The More Things Change

2012-10-15 – Don’t read this book: The Half-life of Facts: Why Everything We Know Has an Expiration Date by Samuel Arbesman, because everything in it that is true today will be false tomorrow. So why bother. (If you are interested, I put a couple of reviews at the end. Reviews are great because when the facts in them become false, you have less to forget.)

This guy’s premise is that there’s a lot of research going on. New facts are coming into the world. Some of the new facts contradict old facts. So don’t even bother learning facts. Just Google them when you want them. He does some math things to support his thesis, but it’s like multiplying by zero. The answer is still zero.

My beef with this idea is the beef that I have with a lot of academia. They think that what goes on within ivied walls is all the knowledge there is in the world. So when the fashions of academic knowledge change, it is a cataclysm.

But as French academics say (and they are the worst kind): plus ça change, plus c’est la même chose (the more things change, the more things stay the same).

To me academic facts are like hair. The hair on my head is about 3/4 of an inch long. Hair grows at about a half an inch per month. So the hair on my head is completely different in no more than two months. My wife Kit’s hair is maybe 18 to 24 inches long. Her hair takes up to four years (48 months) to completely change. Yet change it does.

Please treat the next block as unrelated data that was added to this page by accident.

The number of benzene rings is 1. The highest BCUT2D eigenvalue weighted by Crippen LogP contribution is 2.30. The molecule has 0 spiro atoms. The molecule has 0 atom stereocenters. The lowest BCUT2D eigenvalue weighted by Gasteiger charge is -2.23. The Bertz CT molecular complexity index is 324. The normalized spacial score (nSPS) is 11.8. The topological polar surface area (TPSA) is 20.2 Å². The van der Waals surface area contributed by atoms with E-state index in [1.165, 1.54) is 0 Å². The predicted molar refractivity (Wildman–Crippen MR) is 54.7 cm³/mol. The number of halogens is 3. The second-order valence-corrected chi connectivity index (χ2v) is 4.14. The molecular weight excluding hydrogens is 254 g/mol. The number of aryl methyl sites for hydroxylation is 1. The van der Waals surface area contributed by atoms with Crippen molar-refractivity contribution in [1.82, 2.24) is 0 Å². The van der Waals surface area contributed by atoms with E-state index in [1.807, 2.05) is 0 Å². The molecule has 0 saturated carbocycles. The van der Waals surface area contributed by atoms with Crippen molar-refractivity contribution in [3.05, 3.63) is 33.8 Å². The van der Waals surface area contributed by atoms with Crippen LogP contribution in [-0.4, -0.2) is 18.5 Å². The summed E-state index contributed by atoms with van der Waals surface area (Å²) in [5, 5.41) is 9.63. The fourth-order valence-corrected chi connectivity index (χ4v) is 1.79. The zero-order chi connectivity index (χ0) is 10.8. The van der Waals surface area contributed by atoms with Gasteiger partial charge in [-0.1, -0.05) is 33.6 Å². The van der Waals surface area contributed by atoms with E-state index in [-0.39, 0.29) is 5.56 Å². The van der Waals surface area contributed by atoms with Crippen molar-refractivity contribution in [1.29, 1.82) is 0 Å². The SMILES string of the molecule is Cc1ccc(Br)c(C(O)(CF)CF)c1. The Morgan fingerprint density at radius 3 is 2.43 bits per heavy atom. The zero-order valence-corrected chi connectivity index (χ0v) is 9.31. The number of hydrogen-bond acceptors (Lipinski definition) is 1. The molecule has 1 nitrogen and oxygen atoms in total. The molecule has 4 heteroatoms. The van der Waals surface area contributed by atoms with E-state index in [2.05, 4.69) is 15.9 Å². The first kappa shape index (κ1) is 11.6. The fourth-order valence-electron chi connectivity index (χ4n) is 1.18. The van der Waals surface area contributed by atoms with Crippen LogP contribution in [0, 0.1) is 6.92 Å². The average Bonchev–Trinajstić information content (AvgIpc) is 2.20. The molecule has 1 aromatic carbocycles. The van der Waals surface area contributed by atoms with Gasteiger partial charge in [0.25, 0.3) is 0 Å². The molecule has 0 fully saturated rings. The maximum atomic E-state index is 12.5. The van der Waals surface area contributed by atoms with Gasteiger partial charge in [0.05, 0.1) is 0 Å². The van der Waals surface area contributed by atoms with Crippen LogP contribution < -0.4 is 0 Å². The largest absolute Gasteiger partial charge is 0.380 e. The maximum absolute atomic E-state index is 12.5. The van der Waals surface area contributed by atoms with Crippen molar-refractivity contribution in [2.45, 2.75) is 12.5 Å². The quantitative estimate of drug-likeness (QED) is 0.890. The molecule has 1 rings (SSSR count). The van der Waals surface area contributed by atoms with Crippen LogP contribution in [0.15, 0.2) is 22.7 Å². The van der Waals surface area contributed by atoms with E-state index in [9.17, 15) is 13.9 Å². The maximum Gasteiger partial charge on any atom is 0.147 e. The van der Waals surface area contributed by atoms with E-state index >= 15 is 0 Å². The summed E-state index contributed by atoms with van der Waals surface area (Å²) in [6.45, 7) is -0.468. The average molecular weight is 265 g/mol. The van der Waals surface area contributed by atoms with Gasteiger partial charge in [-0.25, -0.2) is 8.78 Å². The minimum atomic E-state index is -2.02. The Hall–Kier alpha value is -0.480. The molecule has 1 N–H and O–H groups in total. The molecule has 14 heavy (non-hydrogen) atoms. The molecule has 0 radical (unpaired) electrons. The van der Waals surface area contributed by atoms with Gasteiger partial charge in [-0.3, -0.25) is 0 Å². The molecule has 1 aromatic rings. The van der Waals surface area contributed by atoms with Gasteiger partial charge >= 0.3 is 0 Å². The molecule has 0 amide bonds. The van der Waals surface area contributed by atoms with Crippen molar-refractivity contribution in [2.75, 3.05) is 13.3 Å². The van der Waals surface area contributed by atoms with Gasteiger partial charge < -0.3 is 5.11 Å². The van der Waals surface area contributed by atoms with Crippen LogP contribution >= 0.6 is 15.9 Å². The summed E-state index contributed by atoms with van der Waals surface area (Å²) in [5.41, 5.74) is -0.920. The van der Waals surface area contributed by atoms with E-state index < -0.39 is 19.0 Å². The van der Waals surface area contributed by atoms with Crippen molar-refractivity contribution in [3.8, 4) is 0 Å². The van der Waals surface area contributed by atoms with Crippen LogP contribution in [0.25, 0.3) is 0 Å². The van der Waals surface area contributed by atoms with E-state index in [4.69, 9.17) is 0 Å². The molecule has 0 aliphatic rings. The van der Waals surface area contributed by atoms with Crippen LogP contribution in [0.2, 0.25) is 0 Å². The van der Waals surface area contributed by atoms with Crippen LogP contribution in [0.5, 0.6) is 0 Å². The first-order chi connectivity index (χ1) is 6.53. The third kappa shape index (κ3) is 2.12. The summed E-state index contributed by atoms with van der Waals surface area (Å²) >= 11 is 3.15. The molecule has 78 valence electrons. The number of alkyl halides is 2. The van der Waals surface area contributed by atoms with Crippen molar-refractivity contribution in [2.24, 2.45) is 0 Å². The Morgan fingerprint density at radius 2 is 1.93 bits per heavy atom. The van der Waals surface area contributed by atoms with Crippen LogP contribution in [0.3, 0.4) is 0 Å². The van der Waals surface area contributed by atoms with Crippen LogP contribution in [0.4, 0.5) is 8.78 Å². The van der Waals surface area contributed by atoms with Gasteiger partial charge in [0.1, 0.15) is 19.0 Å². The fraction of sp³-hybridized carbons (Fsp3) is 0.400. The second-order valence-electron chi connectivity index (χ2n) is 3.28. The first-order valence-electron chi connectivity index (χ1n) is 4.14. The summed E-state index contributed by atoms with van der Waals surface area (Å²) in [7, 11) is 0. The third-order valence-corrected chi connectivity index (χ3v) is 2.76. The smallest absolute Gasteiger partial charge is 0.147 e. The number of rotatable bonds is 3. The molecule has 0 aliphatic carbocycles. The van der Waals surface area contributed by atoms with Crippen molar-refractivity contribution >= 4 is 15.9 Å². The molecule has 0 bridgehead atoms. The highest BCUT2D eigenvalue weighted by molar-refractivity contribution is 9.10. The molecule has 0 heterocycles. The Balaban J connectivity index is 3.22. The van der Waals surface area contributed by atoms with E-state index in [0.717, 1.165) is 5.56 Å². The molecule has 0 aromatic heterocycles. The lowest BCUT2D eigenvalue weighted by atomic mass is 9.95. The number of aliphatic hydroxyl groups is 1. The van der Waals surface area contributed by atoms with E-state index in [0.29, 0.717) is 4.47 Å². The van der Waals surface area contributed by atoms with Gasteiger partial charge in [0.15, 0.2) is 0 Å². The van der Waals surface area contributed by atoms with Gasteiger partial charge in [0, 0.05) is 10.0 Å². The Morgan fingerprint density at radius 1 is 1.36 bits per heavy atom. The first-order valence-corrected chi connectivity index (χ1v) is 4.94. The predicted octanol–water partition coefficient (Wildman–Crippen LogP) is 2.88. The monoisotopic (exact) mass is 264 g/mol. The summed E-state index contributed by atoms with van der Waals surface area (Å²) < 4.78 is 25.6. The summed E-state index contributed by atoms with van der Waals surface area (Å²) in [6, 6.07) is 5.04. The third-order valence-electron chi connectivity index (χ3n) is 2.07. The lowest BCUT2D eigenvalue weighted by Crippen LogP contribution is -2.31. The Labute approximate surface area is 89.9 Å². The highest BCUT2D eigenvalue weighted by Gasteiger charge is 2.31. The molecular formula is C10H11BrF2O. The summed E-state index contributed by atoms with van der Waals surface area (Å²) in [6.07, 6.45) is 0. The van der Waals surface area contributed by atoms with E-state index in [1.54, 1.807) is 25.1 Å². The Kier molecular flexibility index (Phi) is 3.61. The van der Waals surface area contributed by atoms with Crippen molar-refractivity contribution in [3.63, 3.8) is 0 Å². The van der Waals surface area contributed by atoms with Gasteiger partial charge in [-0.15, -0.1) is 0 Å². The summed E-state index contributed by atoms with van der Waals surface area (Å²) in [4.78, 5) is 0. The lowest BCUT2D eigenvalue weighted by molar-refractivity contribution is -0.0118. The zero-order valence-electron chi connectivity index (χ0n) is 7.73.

But what is the significance of the change? You can still recognize us. And we can still recognize you. What’s on our heads may be a little grayer (my head actually, since Kit’s hair doesn’t get gray), but our heads are basically the same.

And here’s the important point. The people who manage this change – barbers, hair stylists – are not the same people you’d go to to manage your head. (Barbers used to do surgery, but we’ve gotten past that, haven’t we?)

My field of education is a case in point. Educators divide up the world of knowledge into what is called “Bloom’s Taxonomy.” Bloom’s Taxonomy has six levels of learning: knowledge, comprehension, application, analysis, synthesis, and evaluation. Within each level is a list of verbs that instructional designers use to build effective instructional strategies. I’m not going to get too deep into that here, but if you want to see a sample list of these verbs click here.

The thing about these lists is that they basically describe what people do in academia. If you do click into this document, you will not see a single verb relating to cooking a steak, or kicking a soccer ball, or playing the piano, or welding pipe, or sawing a piece of wood, or harvesting wheat, or speaking your native language, or riding a bike, or soothing a child, or giving birth, or catching a train, or shopping for shoes, or driving a car, or negotiating a contract, or playing Scrabble, or fighting a just war.

I guess these are just a few oversights.

But a lot of the knowledge involved in these activities are not included in Arbesman’s study. They don’t have expiration dates. I’m not saying that this knowledge is static. It lives and breathes, but it is stable. And it is necessary to live.

And did you notice that very little of this is taught in a school?

* * *

Here are two reviews of Arbeson’s book, as I promised at the beginning of this post:

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